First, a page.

Jakarta (ANTARA) - The fundamental focus of the health transformation in Indonesia is improving access to and the quality of health services provided to the community, Health Minister Budi Gunadi Sadikin has said.

“The fundamental philosophy of the health transformation is that we want and must improve access and the quality of services for the community,” he underlined while opening the “National Health Working Meeting 2023” at Jakarta Convention Center here on Thursday.

He said that the philosophy applies at the level of community discussion, especially regarding the proposal for the Health Bill.

"Whoever proposes, does, as long as they improve the quality of the service, that is the one (the proposal) that is taken,” he added.

Another important aspect of the health transformation are efforts to involve the state in improving the access and quality of services for the community, in accordance with the 1945 Constitution, he said.

“The state must be present; this is the responsibility of the state,” he stressed.

For instance, one problem that is currently being faced by the country’s health services and requires government intervention is the lack of doctors, he said.

Indonesia’s health transformation consists of six pillars, the first pillar is the transformation of primary services through the revitalization of community health centers (puskesmas) and integrated health posts (posyandu) to serve promotive and preventive services.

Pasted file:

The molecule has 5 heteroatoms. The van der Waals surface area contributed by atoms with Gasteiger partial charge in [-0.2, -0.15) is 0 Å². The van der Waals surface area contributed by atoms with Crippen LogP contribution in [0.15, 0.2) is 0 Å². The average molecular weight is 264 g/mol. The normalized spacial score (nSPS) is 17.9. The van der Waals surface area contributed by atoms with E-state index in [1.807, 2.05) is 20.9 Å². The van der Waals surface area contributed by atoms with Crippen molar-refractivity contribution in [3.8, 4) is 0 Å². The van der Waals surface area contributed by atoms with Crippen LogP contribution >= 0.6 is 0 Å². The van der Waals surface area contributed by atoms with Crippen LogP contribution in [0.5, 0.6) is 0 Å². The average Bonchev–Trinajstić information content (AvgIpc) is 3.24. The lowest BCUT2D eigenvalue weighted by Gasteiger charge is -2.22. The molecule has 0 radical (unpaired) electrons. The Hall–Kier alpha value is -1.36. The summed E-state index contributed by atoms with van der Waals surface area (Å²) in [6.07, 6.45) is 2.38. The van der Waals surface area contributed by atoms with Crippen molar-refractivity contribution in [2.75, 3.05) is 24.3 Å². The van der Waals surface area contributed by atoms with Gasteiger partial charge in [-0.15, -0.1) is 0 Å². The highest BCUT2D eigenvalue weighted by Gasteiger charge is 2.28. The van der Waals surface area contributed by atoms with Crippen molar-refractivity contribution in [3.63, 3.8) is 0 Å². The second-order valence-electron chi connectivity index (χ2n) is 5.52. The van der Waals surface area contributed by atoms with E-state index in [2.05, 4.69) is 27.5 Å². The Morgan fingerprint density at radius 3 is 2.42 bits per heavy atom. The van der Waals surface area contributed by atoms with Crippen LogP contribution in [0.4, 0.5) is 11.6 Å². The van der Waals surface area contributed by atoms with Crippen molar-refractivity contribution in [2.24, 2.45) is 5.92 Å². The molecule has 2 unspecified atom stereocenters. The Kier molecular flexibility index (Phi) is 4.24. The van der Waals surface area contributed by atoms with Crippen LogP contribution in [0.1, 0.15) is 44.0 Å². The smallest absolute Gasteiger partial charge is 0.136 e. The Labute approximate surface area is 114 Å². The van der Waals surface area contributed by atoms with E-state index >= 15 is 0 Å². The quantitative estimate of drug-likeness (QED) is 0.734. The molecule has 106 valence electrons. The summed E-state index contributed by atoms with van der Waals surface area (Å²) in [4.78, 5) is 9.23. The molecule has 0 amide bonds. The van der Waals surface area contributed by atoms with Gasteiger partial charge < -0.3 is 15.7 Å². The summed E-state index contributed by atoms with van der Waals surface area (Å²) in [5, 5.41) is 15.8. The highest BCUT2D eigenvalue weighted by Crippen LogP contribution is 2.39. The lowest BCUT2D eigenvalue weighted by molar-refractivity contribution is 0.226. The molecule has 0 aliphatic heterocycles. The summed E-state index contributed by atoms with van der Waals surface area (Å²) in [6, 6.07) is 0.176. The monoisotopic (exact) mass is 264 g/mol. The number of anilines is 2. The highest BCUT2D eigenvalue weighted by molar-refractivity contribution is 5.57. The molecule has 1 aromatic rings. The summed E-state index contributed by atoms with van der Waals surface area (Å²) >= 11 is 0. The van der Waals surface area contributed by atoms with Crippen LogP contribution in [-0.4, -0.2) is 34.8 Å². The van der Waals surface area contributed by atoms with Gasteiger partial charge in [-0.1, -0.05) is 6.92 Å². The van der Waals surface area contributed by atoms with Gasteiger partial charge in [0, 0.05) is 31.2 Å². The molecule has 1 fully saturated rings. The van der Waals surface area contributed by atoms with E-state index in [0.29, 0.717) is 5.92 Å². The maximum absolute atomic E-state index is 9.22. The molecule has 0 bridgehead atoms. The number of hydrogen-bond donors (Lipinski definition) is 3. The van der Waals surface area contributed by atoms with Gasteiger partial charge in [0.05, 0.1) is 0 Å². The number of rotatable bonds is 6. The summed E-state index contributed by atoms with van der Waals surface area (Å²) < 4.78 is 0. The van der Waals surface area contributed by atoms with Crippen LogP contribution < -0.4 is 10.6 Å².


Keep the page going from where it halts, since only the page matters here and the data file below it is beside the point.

The next pillar is the transformation of referral services for stroke, cancer, and kidney patients by ensuring the uniform distribution of specialist health service facilities.

The third pillar is building health system resilience by ensuring the availability of medicines, vaccines, and locally-made diagnostic tools as well as backup health workers by involving medicine faculties, health polytechnics, and scouts.

The next pillar is the transformation of the health financing system, which will support the process of revamping health offices' budgets so that they do not overlap, as has happened so far.

Then is the transformation of health human resources to meet the ideal doctor-patient ratio of 1:1,000. Currently, in Indonesia, the number of doctors is 101,476 and they serve as many as 273,984,400 people. Thus, 1 doctor serves around 2,700 people.

The last pillar is the transformation of health technologies by preparing a health technology platform for digitally recording patients’ medical history and implementing it at all health service facilities.

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Translator: Andi Firdaus, Raka Adji
Editor: Azis Kurmala
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